Thailand’s ratification is the last for a member of the Association of Southeast Asian Nations (ASEAN) “thereby reaffirming ASEAN’s long term goal of making the region of Southeast Asia a nuclear-weapon-free zone,” said Virasakdi Futrakul, Thailand’s deputy foreign minister.

North Korea’s Other Weapons of Mass Destruction

Why Pyongyang’s chemical weapons also require attention.


September 2018
By Cristina Varriale

Although its nuclear and missile programs are frequently in the headlines, North Korea’s other weapons of mass destruction (WMD) programs and their role in Pyongyang’s security strategies draw less discussion and analysis.

A South Korean rescue team wearing chemical protective suits participates in an anti-terror drill as part of a disaster management exercise at the COEX shopping and exhibition center in Seoul on May 20, 2016. (Photo: Jung Yeon-Je/AFP/Getty Images)Expanding analysis to include a consideration of North Korea’s chemical weapons capabilities allows for a better understanding of the doctrine around its unconventional weapons and thus for development of more tailored policies to deal with the WMD threats and risks they pose.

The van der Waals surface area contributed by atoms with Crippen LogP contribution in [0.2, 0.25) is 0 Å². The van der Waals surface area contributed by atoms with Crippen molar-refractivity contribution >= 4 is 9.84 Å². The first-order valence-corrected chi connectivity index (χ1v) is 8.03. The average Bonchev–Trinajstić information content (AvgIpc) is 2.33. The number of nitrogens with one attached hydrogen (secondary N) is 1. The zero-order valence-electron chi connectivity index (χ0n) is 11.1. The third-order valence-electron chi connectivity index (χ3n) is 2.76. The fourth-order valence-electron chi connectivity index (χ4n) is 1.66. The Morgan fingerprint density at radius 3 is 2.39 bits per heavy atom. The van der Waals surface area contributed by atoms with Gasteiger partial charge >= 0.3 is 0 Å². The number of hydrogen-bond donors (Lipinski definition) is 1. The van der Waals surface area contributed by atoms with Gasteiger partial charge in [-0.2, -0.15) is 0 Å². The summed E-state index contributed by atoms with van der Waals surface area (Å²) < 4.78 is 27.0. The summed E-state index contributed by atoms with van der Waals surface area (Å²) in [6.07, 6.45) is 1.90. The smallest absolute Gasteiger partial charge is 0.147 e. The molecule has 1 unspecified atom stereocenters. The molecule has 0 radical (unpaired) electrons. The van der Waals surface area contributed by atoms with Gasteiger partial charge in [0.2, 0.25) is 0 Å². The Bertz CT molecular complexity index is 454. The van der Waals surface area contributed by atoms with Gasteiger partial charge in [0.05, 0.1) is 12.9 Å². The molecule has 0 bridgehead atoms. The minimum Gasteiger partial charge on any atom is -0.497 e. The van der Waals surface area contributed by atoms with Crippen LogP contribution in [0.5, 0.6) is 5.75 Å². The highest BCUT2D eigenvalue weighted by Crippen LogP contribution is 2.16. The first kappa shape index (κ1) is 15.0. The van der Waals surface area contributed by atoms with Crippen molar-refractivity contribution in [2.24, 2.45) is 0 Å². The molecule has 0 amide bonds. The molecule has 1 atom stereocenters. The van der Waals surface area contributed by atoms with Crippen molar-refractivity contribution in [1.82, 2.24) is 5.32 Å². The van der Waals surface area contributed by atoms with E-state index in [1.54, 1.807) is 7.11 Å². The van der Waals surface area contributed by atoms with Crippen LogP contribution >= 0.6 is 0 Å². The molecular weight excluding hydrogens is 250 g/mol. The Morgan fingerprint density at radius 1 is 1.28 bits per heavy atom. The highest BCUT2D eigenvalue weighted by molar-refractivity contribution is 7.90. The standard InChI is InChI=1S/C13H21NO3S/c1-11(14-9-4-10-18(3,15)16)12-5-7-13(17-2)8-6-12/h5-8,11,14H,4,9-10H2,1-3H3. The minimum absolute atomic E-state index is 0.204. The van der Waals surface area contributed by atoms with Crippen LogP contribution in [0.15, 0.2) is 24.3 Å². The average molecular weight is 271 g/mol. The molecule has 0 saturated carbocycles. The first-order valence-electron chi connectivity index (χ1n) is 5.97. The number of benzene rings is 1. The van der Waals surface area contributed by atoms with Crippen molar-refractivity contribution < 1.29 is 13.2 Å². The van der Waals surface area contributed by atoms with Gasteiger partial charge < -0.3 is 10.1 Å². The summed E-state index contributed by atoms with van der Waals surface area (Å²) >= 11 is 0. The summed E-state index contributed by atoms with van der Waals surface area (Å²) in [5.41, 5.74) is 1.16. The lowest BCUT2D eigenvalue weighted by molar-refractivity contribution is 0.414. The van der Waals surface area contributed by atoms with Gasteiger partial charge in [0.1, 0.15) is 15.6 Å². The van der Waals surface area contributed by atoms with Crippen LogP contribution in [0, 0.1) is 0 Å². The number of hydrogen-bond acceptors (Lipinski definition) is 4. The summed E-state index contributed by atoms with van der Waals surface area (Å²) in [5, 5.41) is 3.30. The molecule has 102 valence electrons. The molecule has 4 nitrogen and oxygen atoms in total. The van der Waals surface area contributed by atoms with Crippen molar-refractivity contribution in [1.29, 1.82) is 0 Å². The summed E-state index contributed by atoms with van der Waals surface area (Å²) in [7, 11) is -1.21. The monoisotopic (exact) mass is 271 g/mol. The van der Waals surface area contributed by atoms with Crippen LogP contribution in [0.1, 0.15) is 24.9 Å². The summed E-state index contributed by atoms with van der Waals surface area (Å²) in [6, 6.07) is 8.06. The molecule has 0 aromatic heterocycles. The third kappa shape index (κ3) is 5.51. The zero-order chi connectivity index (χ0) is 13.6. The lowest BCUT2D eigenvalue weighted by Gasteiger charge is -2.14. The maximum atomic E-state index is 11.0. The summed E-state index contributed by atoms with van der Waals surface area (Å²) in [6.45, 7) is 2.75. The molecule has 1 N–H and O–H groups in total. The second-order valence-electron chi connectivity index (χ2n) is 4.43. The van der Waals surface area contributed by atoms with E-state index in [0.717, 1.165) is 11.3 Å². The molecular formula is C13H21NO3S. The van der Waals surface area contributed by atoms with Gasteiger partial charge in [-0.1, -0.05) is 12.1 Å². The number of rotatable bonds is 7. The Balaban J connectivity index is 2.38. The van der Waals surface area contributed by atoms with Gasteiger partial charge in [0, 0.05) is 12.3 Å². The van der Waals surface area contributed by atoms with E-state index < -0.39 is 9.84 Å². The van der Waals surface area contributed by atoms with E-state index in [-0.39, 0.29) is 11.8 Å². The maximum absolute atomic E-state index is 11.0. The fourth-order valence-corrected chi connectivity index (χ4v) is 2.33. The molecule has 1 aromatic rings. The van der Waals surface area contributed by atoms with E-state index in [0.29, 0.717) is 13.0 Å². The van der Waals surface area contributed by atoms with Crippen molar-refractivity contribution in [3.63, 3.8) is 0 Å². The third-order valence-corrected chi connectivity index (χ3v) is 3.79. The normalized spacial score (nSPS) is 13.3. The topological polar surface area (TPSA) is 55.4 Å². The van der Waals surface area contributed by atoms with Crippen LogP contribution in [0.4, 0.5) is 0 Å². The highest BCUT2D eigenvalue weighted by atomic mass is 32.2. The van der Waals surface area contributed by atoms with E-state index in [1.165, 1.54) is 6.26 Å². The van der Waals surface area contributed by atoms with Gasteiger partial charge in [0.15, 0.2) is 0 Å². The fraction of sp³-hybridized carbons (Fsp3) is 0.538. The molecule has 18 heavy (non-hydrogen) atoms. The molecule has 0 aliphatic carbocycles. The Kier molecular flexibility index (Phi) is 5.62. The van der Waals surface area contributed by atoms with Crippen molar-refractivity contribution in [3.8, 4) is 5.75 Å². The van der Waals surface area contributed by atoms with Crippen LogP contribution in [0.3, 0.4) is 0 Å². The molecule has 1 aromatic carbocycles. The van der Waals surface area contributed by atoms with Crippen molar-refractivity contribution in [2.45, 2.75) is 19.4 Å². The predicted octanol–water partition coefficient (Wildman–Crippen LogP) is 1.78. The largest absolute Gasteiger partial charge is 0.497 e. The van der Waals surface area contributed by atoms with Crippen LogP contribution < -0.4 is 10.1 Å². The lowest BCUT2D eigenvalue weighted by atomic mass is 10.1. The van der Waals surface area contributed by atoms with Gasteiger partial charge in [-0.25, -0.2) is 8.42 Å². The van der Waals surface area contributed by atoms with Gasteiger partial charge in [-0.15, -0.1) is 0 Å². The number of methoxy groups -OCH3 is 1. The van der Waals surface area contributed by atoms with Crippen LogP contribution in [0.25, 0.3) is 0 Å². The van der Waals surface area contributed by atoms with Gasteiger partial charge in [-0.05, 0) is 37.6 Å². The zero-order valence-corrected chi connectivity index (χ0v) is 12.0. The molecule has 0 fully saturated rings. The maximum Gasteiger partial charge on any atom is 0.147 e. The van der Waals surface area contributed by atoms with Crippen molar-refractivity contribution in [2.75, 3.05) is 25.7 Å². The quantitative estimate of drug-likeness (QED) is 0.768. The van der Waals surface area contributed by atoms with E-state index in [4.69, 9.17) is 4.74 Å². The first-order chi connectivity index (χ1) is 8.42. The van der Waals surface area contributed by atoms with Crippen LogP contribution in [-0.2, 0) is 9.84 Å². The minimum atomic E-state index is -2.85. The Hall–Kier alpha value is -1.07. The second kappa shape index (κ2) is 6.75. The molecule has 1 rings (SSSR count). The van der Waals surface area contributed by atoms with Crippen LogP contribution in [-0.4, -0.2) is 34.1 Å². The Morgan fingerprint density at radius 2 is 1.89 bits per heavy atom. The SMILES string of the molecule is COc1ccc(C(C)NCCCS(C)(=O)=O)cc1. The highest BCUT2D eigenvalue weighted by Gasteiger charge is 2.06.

North Korea has never confirmed publicly that it maintains a chemical weapons stockpile, although the U.S. government and others have long assessed that Pyongyang has a variety of lethal chemical agents and related missile and artillery delivery systems. In 1989, Pyongyang signed the 1925 Geneva Protocol, which prohibits the use of chemical and biological weapons in warfare but does not ban production or stockpiling. North Korea signed that accord with reservations, outlining its right to dismiss the protocol in the case of another party that violates the use prohibition. North Korea has not joined the more comprehensive 1993 Chemical Weapons Convention (CWC), which extends the prohibition to include production and stockpiling.